U.S. refinery strike widens to include nation's largest plant
By Erwin Seba
HOUSTON (Reuters) - The U.S. refinery strike widened on its 20th day, with workers at the nation's largest refinery walking off jobs and joining picket lines on Saturday as the United Steelworkers union (USW) pushes for a new contract that improves wages and safety.
Strikes are underway or have been called at 15 plants, including 12 refineries with a fifth of U.S. crude processing capacity. The stoppages, which have forced companies to rely on trained temporary workers to keep plants running close to normal, are the largest in the refining sector since 1980.
Shortly after talks between union and oil company representatives ended on Friday night, the union notified Motiva Enterprises [MOTIV.UL] of a strike by its members at the company's 600,250 barrel per day (bpd) refinery in Port Arthur, Texas.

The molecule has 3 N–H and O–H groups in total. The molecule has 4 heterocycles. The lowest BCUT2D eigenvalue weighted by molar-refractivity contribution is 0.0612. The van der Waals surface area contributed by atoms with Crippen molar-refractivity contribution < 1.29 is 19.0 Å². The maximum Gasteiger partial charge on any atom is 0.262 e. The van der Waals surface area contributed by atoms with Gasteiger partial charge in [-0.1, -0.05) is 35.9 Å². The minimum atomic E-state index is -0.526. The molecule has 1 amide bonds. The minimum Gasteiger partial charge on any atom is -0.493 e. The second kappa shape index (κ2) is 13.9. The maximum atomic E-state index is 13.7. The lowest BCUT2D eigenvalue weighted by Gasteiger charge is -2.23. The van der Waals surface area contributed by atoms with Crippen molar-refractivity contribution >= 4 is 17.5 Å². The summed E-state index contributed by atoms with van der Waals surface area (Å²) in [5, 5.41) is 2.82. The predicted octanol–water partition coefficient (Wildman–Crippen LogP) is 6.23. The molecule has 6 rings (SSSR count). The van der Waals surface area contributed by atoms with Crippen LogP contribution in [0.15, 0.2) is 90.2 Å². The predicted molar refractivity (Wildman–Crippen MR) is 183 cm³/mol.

The USW also gave notices on Friday of strikes to begin in 24 hours at Motiva's 235,000 bpd Convent, Louisiana and 238,000 bpd Norco, Louisiana refineries and the Shell Oil Co chemical plant in Norco, the union said.
"The industry’s refusal to meaningfully address safety issues through good faith bargaining gave us no other option but to expand our work stoppage," USW International President Leo Gerard said in a statement.
Both sides indicated further negotiations this weekend had not been scheduled.
Motiva is a 50-50 joint venture of Royal Dutch Shell Plc and Saudi Aramco [SDABO.UL]. Shell's U.S. arm Shell Oil Co is the lead oil company negotiator in talks with the USW for a national agreement on safety, pay and benefits.
A Shell spokesman said the company was disappointed by the Port Arthur walkout and strike notices to the Louisiana plants. Continued...